Moray is one of the smallest region in Scotland, but what it lacks in size it more than makes up in scenery, facilities and quality of life. For residents and visitors alike, it offers all that is best in Scotland while retaining its own unique identity and one of which it is justifiably proud. With a population of just 88,000, Moray nestles between the rugged and spectacular Highlands and the flat, fertile farmlands of the north-east and although it belongs to neither, it shares the best elements of both - from the snow - capped peaks of the Cairngorms to the unspoiled coastline of the Moray Firth.
Local industry is as diverse as the landscape in which it is located and makes a major contribution to the area's buoyant economy. Moray is the heartland of the Scotch whisky industry and is home to more than 45 distilleries whose brands are savoured in just about every corner of the world.
In the spirit of celebration, music plays a vital role in the Moray community. There are major music festivals every year, including the traditional Speyfest and the Spirit of Speyside, the latter linked to the whisky industry. Venues for the performing arts thrive in the area, and each town sustains a lively artistic culture. Most recently a new art centre has been completed in Findhorn, capable of hosting important exhibitions and accommodating music and dramatic art.
Traditional industries - farming, fishing and forestry - play an important part in the area's culture whilst underpinning the economy. In addition, two internationally renowed food producers, Baxters of Speyside and Walkers of Aberlour, have put Moray firmly on the international map.
Moray's recent history has been inextricably linked with the Royal Air Force and its twin bases at Lossiemouth and nearby Kinloss. Both bases were founded in 1938 as the prospect of war with Germay loomed large and the RAF expanded to meet the mounting threat. In addition to playing a key role in the defence of the United Kingdom for over 70 years, the air stations have been important to the economy of the area and until recently provided employment for some 4,500 service and civilian personnel.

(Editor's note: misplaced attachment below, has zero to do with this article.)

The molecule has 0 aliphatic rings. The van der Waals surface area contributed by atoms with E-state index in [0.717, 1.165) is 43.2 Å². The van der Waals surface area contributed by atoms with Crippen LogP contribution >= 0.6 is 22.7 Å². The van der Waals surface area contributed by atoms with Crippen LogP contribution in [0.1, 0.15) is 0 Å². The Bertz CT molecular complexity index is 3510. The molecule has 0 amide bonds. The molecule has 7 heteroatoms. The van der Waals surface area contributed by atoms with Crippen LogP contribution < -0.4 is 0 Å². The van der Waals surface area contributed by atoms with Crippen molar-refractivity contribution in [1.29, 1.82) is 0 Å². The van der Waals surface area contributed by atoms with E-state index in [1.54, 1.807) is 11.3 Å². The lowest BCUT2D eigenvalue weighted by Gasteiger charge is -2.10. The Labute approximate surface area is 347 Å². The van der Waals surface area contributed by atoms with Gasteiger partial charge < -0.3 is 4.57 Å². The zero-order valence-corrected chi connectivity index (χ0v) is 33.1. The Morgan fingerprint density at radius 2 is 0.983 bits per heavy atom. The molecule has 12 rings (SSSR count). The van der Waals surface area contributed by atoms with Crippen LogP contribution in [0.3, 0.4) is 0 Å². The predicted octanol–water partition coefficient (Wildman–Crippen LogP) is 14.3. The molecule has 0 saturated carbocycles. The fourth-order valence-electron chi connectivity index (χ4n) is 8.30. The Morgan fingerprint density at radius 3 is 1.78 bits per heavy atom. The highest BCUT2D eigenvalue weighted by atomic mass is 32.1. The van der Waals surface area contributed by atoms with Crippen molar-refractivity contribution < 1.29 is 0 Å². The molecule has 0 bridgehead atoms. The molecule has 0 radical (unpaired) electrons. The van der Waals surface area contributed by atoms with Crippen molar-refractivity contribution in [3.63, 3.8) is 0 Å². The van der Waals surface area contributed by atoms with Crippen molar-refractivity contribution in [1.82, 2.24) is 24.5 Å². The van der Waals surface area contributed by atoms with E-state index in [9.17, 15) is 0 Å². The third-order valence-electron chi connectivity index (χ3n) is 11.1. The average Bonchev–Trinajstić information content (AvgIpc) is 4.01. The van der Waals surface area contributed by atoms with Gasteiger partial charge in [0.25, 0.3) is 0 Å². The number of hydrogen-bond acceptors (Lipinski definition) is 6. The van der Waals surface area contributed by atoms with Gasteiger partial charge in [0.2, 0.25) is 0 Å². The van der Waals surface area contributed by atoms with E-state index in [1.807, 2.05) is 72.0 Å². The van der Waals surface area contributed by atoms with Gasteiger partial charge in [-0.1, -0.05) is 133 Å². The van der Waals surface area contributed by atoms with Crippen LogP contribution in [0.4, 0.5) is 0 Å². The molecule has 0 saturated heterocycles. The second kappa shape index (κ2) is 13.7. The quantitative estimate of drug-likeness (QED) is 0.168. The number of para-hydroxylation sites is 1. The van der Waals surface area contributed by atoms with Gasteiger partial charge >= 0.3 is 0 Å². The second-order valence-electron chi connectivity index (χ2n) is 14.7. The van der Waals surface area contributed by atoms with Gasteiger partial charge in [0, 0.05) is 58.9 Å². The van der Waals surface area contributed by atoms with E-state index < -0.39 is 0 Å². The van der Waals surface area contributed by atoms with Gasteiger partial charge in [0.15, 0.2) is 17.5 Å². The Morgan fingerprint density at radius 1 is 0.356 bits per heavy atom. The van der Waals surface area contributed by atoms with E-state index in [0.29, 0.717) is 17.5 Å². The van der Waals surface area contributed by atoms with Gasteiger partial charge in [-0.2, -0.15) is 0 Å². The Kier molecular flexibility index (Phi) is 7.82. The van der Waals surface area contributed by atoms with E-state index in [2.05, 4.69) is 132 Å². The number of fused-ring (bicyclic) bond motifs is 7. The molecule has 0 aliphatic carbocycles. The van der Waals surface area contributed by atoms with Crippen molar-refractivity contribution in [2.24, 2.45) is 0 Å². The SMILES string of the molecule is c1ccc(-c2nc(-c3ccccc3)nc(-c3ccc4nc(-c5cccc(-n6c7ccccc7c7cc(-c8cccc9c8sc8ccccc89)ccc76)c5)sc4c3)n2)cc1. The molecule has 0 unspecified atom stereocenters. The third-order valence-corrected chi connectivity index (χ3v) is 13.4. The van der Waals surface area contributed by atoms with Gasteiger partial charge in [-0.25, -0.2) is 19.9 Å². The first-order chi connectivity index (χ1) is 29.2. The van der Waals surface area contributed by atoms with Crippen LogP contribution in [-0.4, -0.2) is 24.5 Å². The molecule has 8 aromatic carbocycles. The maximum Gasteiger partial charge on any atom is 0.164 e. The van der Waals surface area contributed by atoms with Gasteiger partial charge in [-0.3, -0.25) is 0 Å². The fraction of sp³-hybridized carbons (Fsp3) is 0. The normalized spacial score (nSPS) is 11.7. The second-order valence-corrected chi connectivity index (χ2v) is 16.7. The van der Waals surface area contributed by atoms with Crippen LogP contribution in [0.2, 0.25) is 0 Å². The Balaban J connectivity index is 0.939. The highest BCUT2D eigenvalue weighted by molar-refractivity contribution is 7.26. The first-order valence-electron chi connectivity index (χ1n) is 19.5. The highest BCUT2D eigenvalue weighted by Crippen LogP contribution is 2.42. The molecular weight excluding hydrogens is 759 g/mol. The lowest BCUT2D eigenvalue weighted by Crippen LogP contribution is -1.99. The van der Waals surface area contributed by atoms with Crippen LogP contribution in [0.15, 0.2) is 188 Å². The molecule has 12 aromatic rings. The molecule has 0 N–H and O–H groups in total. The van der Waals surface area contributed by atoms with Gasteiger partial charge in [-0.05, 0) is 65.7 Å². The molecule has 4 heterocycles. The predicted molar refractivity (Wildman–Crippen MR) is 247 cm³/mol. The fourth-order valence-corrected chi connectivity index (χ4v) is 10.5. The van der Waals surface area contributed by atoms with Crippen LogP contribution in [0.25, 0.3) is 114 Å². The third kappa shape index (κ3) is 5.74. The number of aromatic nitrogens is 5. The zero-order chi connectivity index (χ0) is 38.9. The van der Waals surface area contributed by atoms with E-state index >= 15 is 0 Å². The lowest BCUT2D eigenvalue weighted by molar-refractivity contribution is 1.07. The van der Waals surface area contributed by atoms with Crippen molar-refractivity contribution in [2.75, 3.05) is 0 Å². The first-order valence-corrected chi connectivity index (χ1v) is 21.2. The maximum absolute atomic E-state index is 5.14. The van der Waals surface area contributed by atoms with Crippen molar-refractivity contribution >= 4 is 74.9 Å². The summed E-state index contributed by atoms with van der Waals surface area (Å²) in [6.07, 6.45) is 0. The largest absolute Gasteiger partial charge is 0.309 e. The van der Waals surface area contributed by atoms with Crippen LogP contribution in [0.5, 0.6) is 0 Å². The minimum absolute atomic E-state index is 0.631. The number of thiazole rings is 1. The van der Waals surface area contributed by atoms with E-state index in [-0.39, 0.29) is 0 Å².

The area's biggest town and administrative capital is Elgin, which is also Moray's principal shopping centre and many leading national retailers are represented alongside long-established local outlets. Moray Council is the areas largest employer with 4,800 full-time and part-time staff. Other main towns include Forres, well-known for its successes in national floral competitions; Buckie, with its fishing and commercial harbour, and Keith, built on a once-thriving textiles industry.
Sitting midway between Aberdeen and Inverness, Moray prides itself in an environment which is welcoming, friendly and safe and where a true sense of community thrives. And while no promises can be made about the weather, it boasts one of the most equitable climates to be found anywhere in Scotland.
Moray is a paradise for lovers of the outdoors, with many designated foothpaths, cycleways and bridleways and with a fascinating array of wildlife for those interested in natural history. The area has some of the best salmon and trout rivers in Scotland while several coastal marinas have been developed in recent years to cater for the increasing number of yachts and pleasure craft using the sheltered inshore waters of the Moray Firth.
Moray can be whatever the resident or visitor wants it to be - a place of peace and tranquility or somewhere to excercise the spirit of adventure. Whichever it is, this introduction can only scratch the surface in exploring what the area has to offer and the huge range of attributes which gives it a place of its own in Scotland's rich culture and heritage.
For more information please visit www.moray.gov.uk